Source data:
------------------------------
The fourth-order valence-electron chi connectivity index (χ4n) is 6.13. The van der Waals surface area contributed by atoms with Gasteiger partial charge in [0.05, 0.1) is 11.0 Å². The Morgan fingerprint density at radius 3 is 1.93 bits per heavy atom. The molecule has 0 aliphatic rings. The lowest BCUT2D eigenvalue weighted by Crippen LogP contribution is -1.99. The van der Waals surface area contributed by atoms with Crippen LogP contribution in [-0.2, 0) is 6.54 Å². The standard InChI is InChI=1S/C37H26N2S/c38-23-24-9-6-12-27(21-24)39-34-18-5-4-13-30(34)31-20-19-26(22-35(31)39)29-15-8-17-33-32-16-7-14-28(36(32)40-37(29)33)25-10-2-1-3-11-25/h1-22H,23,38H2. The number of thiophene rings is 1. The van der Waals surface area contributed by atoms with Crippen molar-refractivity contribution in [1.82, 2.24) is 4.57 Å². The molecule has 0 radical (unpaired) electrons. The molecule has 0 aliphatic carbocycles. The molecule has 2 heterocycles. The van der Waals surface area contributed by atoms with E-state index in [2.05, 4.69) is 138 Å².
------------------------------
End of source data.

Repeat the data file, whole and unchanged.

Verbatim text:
The fourth-order valence-electron chi connectivity index (χ4n) is 6.13. The van der Waals surface area contributed by atoms with Gasteiger partial charge in [0.05, 0.1) is 11.0 Å². The Morgan fingerprint density at radius 3 is 1.93 bits per heavy atom. The molecule has 0 aliphatic rings. The lowest BCUT2D eigenvalue weighted by Crippen LogP contribution is -1.99. The van der Waals surface area contributed by atoms with Crippen LogP contribution in [-0.2, 0) is 6.54 Å². The standard InChI is InChI=1S/C37H26N2S/c38-23-24-9-6-12-27(21-24)39-34-18-5-4-13-30(34)31-20-19-26(22-35(31)39)29-15-8-17-33-32-16-7-14-28(36(32)40-37(29)33)25-10-2-1-3-11-25/h1-22H,23,38H2. The number of thiophene rings is 1. The van der Waals surface area contributed by atoms with Crippen molar-refractivity contribution in [1.82, 2.24) is 4.57 Å². The molecule has 0 radical (unpaired) electrons. The molecule has 0 aliphatic carbocycles. The molecule has 2 heterocycles. The van der Waals surface area contributed by atoms with E-state index in [2.05, 4.69) is 138 Å².